Despite progress, India has a long way to go in digital and financial inclusion: W20
"While the Jan Dhan Scheme may have brought in an additional 310 million Indians into the banking system between 2014-18, the extent to which they have been 'meaningfully included' into the finance system is not very clear," said W-20 spokesperson Anita Gurumurthy
Despite significant progress in the Digital India campaign, India still has a long way to go when it comes to growth in financial inclusion, in particular that of women, an Indian delegate to the W-20, which represents women from G-20 countries, said.
In its first recommendation paper on Digital Inclusion, the W20 has called on the G20 member states to take coordinated action to make digital transformation more inclusive by fostering women's participation in the digital sector and closing the digital gender divide in the access, development and use of digital technologies.
"While the Jan Dhan Scheme may have brought in an additional 310 million Indians into the banking system between 2014-18, the extent to which they have been 'meaningfully included' into the finance system is not very clear," W-20 spokesperson Anita Gurumurthy told PTI.
Gurumurthy is also the executive director of Bangalore-based IT for Change (ITfC) and Delegate of India for the W20.
"There have been a number of bumps on the road," with regard to meeting the welfare objectives of the Jan Dhan financial scheme that seeks to universalise access to the banking system by enabling one member of every below poverty line household to open zero balance bank accounts, she said.
While this scheme aims to fix two problems with one stroke -- corruption in the last mile of welfare delivery and opening up affordable access to financial services such as insurance and credit for the previously 'unbanked' sections of the population – she said media and civil society organisations have highlighted a number of unjustifiable exclusions from welfare delivery because of errors in the seeding and linking of Aadhaar numbers with bank accounts.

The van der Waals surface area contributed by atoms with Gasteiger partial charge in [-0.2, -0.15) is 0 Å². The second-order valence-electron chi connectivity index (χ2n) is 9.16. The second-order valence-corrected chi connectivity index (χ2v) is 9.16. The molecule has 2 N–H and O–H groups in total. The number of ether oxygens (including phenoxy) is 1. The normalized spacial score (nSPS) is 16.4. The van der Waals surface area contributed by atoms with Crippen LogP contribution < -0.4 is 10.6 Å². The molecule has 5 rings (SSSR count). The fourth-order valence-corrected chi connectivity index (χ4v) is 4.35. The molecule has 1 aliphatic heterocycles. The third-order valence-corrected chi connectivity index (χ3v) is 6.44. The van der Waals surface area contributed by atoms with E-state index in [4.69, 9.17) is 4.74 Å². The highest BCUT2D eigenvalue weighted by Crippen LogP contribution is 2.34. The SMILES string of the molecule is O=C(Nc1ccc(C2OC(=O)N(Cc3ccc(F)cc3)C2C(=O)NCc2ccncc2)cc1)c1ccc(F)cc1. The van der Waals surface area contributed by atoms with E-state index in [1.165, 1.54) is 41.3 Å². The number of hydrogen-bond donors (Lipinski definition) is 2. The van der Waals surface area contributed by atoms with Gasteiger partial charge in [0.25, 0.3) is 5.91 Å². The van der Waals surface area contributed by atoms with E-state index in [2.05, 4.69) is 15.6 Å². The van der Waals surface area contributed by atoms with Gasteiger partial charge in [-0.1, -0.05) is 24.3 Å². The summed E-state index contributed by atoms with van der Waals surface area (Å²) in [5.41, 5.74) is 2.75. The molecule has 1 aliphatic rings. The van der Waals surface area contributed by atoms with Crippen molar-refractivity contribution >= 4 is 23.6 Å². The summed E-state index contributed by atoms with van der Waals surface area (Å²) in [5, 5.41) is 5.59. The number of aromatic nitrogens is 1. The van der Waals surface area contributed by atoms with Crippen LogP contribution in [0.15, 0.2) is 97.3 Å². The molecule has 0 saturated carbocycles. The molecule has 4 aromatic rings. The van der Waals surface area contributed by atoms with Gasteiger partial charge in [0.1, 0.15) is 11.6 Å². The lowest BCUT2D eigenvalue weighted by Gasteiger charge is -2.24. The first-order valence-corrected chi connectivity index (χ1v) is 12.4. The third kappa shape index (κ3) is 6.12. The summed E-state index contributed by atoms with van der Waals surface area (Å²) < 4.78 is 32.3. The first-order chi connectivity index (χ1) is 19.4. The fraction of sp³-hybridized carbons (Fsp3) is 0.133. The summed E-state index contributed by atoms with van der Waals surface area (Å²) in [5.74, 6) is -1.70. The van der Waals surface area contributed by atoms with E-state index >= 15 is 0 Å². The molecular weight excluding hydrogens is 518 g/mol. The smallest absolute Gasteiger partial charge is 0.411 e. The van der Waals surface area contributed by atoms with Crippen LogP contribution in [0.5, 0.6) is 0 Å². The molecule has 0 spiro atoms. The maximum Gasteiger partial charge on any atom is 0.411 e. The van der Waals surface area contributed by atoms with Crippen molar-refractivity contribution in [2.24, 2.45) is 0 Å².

In its "W20 Argentina 2018 Communiqué on Digital Inclusion", the group urged G-20 countries to develop holistic and cross-sectoral policies that abolish the barriers to women's access and promote use of digital technologies, especially in rural areas.
This should be done with a focus on accessibility, affordability, safety and security, digital skills and availability of relevant content and services, taking into account women's diversity, the communique said.
The communique urges G-20 countries to promote initiatives that boost equal participation of women and girls in STEM studies and digital-intensive work to ensure that women participate and lead in the design, development and governance of digital technologies, as well as entrepreneurs in the digital sector.
"Ensure that all analyses of the future of work, including education needs and demands for new skills, are performed with a view to gender balance, improving social protection and assessing job quality," it said.
Women20 also called on the G20 members states to collect, analyse, track supply and demand data disaggregated by sex on access and usage of digital technologies and on the presence of women in STEM related courses, careers and in leadership positions in the digital sector.
"Data collection should apply international guidelines, be cross-referenced with other socio-economic characteristics, comparable among countries and over time and shared ensuring data protection and privacy," it said.
Responding to a question, Gurumurthy said there was no evidence that the Jan Dhan scheme has led to expanded access to credit for small borrowers. The share of small borrowers (individuals with outstanding loans below 2,00,000 INR) in total credit has been falling since 2002, and this has continued to decline even after the introduction of the Jan Dhan scheme, she added.
Similarly, while the Jan Dhan scheme has contributed to an increase in the number of women holding bank accounts, it is not very clear if it has expanded their access to financial services, Gurumurthy said.
In fact, a 2017 research study by the Women's World Banking group has revealed that only 38 per cent of Indian women have access to a formal bank account, most of these accounts are barely used, she said.
India, she said, was far behind the other G-20 countries with respect to availability of ICT infrastructure and level of ICT access and use.
"In fact, when we compare rankings of all G20 countries on the access and use sub-indices of ITU's ICT Development Index (2017), we find that India is at the bottom of the table," Gurumurthy added.